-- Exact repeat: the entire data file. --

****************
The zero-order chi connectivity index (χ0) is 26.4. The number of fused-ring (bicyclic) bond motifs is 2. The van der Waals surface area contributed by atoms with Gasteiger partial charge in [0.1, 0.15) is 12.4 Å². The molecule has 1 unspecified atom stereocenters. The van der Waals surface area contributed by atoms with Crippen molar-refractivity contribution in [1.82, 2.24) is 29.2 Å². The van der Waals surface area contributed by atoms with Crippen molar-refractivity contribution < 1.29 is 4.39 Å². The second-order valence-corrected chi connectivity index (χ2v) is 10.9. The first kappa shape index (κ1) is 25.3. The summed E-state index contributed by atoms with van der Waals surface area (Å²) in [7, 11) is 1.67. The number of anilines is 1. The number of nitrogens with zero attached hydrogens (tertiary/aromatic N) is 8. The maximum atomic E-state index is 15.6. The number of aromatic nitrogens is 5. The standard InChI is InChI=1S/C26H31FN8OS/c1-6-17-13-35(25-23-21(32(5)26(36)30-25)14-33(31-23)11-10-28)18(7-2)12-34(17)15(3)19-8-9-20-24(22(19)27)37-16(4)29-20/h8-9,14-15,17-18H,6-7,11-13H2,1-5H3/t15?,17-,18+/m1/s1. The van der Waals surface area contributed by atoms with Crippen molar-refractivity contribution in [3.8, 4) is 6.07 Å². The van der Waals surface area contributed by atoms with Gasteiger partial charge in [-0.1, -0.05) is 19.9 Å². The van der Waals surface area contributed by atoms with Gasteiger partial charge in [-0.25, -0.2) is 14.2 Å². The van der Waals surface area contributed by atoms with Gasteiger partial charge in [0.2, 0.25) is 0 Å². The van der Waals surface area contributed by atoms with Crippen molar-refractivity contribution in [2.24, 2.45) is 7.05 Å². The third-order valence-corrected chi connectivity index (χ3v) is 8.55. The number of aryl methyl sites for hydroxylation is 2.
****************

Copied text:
The zero-order chi connectivity index (χ0) is 26.4. The number of fused-ring (bicyclic) bond motifs is 2. The van der Waals surface area contributed by atoms with Gasteiger partial charge in [0.1, 0.15) is 12.4 Å². The molecule has 1 unspecified atom stereocenters. The van der Waals surface area contributed by atoms with Crippen molar-refractivity contribution in [1.82, 2.24) is 29.2 Å². The van der Waals surface area contributed by atoms with Crippen molar-refractivity contribution < 1.29 is 4.39 Å². The second-order valence-corrected chi connectivity index (χ2v) is 10.9. The first kappa shape index (κ1) is 25.3. The summed E-state index contributed by atoms with van der Waals surface area (Å²) in [7, 11) is 1.67. The number of anilines is 1. The number of nitrogens with zero attached hydrogens (tertiary/aromatic N) is 8. The maximum atomic E-state index is 15.6. The number of aromatic nitrogens is 5. The standard InChI is InChI=1S/C26H31FN8OS/c1-6-17-13-35(25-23-21(32(5)26(36)30-25)14-33(31-23)11-10-28)18(7-2)12-34(17)15(3)19-8-9-20-24(22(19)27)37-16(4)29-20/h8-9,14-15,17-18H,6-7,11-13H2,1-5H3/t15?,17-,18+/m1/s1. The van der Waals surface area contributed by atoms with Crippen molar-refractivity contribution in [3.8, 4) is 6.07 Å². The van der Waals surface area contributed by atoms with Gasteiger partial charge in [-0.1, -0.05) is 19.9 Å². The van der Waals surface area contributed by atoms with Gasteiger partial charge in [-0.25, -0.2) is 14.2 Å². The van der Waals surface area contributed by atoms with Gasteiger partial charge in [0.2, 0.25) is 0 Å². The van der Waals surface area contributed by atoms with Crippen molar-refractivity contribution in [2.24, 2.45) is 7.05 Å². The third-order valence-corrected chi connectivity index (χ3v) is 8.55. The number of aryl methyl sites for hydroxylation is 2.